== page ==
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Trump picks Brett Kavanaugh for Supreme Court

  • Trump-Supreme-Court-12

    President Donald Trump shakes hands with Judge Brett Kavanaugh, his Supreme Court nominee, in the East Room of the White House on Monday.


  • Trump-Supreme-Court-11

    President Donald Trump shakes hands with Judge Brett Kavanaugh, his Supreme Court nominee, in the East Room of the White House on Monday.



WASHINGTON — President Trump announced federal appeals court judge Brett Kavanaugh as his nominee for the U.S. Supreme Court Monday night.

The federal appeals court judge survived a tough Senate confirmation battle once and helped investigate former President Bill Clinton in the 1990s.

If confirmed, the 53-year-old Judge Kavanaugh would succeed conservative Justice Anthony Kennedy, who announced his retirement on June 27 at age 81.

“Throughout legal circles he’s considered a judge’s judge, a true thought leader among his peers,” Mr. Trump told the audience in the White House East Room.

“He’s a brilliant jurist with a clear and effective writing style, universally regarded as one of the finest and sharpest legal minds of our time. And just like Justice [Neil] Gorsuch, he excelled as a legal clerk for Justice Kennedy,” the President said.

Mr. Trump nominated Justice Gorsuch to the Supreme Court last year.

Judge Kavanaugh has amassed a solidly conservative judicial record since 2006 on the influential U.S. Court of Appeals for the District of Columbia Circuit, the same court where three current justices, including Chief Justice John Roberts, have served.

“A judge must be independent and must interpret the law, not make the law. A judge must interpret statutes as written and a judge must interpret the constitution as written,” Judge Kavanaugh said during the ceremony.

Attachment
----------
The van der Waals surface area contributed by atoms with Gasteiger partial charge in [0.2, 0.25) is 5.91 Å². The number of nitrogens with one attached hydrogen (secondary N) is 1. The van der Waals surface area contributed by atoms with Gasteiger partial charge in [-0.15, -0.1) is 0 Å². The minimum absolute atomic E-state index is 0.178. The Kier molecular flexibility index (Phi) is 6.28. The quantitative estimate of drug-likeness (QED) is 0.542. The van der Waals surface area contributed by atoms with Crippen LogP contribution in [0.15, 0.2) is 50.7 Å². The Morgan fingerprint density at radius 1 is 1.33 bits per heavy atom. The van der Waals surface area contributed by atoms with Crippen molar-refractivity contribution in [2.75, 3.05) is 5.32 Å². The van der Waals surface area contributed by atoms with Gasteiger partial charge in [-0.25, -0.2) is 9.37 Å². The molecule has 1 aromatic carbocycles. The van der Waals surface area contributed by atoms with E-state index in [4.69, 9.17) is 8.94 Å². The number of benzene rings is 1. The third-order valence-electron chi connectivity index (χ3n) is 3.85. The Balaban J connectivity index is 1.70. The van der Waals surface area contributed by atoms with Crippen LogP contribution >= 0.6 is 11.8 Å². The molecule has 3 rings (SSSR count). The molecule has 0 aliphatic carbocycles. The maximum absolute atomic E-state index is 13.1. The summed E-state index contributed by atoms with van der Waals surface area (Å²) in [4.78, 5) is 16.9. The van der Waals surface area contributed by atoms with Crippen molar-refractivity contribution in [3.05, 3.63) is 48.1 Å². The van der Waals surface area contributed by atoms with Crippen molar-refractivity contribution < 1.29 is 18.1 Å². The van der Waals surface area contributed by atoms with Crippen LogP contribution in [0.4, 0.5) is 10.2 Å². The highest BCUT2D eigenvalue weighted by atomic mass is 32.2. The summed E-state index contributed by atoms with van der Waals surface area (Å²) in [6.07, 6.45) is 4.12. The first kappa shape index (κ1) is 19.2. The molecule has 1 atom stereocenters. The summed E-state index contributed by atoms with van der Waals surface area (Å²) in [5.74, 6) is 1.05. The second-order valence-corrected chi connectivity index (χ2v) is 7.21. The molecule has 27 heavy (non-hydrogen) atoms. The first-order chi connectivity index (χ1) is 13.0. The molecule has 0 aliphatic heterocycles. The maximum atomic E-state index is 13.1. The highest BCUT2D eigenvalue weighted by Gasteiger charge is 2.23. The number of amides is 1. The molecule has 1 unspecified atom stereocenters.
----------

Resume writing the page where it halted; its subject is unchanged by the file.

He underscored his ties to his family and his Roman Catholic faith.

Judge Kavanaugh was a senior White House official under Republican former President George W. Bush before Mr. Bush nominated him to the appeals court in 2003.

Some Democrats accused him of excessive partisanship, and it took three years before the Senate eventually voted to confirm him.

Judge Kavanaugh worked for Kenneth Starr, the independent counsel whose investigation of Mr. Clinton helped spur an effort by congressional Republicans in 1998 and 1999 to impeach the Democrat and remove him from office.

Judge Kavanaugh in 2009 changed his tune on the Starr probe, arguing that presidents should be free from civil lawsuits, criminal prosecutions, and investigations while in office.

Mr. Trump defeated Mr. Clinton’s wife, Hillary Clinton, in the 2016 presidential election.

Democrats in the past also have pointed to Judge Kavanaugh’s work for Mr. Bush during the recount fight in the key state of Florida in the 2000 presidential election.

The nominee — if confirmed — will not change the ideological breakdown of a court that already has a 5-4 conservative majority, but nevertheless could move the court to the right.

Justice Kennedy sometimes joined the liberal justices on key rulings on divisive social issues like abortion and gay rights, something his replacement may not duplicate.

Republicans hold a slim 51-49 majority in the Senate, though with ailing Sen. John McCain battling cancer in his home state of Arizona they can muster only 50 votes.

Hours before the announcement, the White House named former senator Jon Kyl of Arizona as the “sherpa” who will guide the nominee through the Senate.

Mr. Kyl is a Republican who rose to the No. 2 spot in the Senate before he retired in 2013.

He is a veteran of Supreme Court confirmation battles, having served on the Senate Judiciary Committee during the confirmations of four of the last five justices to join the court.

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